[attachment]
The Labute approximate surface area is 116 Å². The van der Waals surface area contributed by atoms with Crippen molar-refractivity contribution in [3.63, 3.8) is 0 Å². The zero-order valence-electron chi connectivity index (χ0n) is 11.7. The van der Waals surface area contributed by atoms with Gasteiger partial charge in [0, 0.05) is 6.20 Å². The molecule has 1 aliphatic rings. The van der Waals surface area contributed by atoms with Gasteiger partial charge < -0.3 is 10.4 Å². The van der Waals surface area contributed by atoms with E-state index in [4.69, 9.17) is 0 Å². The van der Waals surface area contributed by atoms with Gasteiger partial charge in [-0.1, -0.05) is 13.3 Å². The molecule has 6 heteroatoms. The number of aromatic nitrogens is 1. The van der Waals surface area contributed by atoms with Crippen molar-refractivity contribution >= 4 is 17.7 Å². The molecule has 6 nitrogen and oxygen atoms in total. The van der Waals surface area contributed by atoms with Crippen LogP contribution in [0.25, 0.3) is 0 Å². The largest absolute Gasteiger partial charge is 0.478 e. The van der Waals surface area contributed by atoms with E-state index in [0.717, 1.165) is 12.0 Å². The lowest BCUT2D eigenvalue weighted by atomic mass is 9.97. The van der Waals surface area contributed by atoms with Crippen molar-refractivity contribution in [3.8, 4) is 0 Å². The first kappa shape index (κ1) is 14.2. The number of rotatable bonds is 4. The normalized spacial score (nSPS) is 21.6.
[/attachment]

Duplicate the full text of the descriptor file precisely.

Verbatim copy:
The Labute approximate surface area is 116 Å². The van der Waals surface area contributed by atoms with Crippen molar-refractivity contribution in [3.63, 3.8) is 0 Å². The zero-order valence-electron chi connectivity index (χ0n) is 11.7. The van der Waals surface area contributed by atoms with Gasteiger partial charge in [0, 0.05) is 6.20 Å². The molecule has 1 aliphatic rings. The van der Waals surface area contributed by atoms with Gasteiger partial charge < -0.3 is 10.4 Å². The van der Waals surface area contributed by atoms with E-state index in [4.69, 9.17) is 0 Å². The van der Waals surface area contributed by atoms with Gasteiger partial charge in [-0.1, -0.05) is 13.3 Å². The molecule has 6 heteroatoms. The number of aromatic nitrogens is 1. The van der Waals surface area contributed by atoms with Crippen molar-refractivity contribution >= 4 is 17.7 Å². The molecule has 6 nitrogen and oxygen atoms in total. The van der Waals surface area contributed by atoms with Crippen LogP contribution in [0.25, 0.3) is 0 Å². The largest absolute Gasteiger partial charge is 0.478 e. The van der Waals surface area contributed by atoms with E-state index in [0.717, 1.165) is 12.0 Å². The lowest BCUT2D eigenvalue weighted by atomic mass is 9.97. The van der Waals surface area contributed by atoms with Crippen molar-refractivity contribution in [3.8, 4) is 0 Å². The first kappa shape index (κ1) is 14.2. The number of rotatable bonds is 4. The normalized spacial score (nSPS) is 21.6.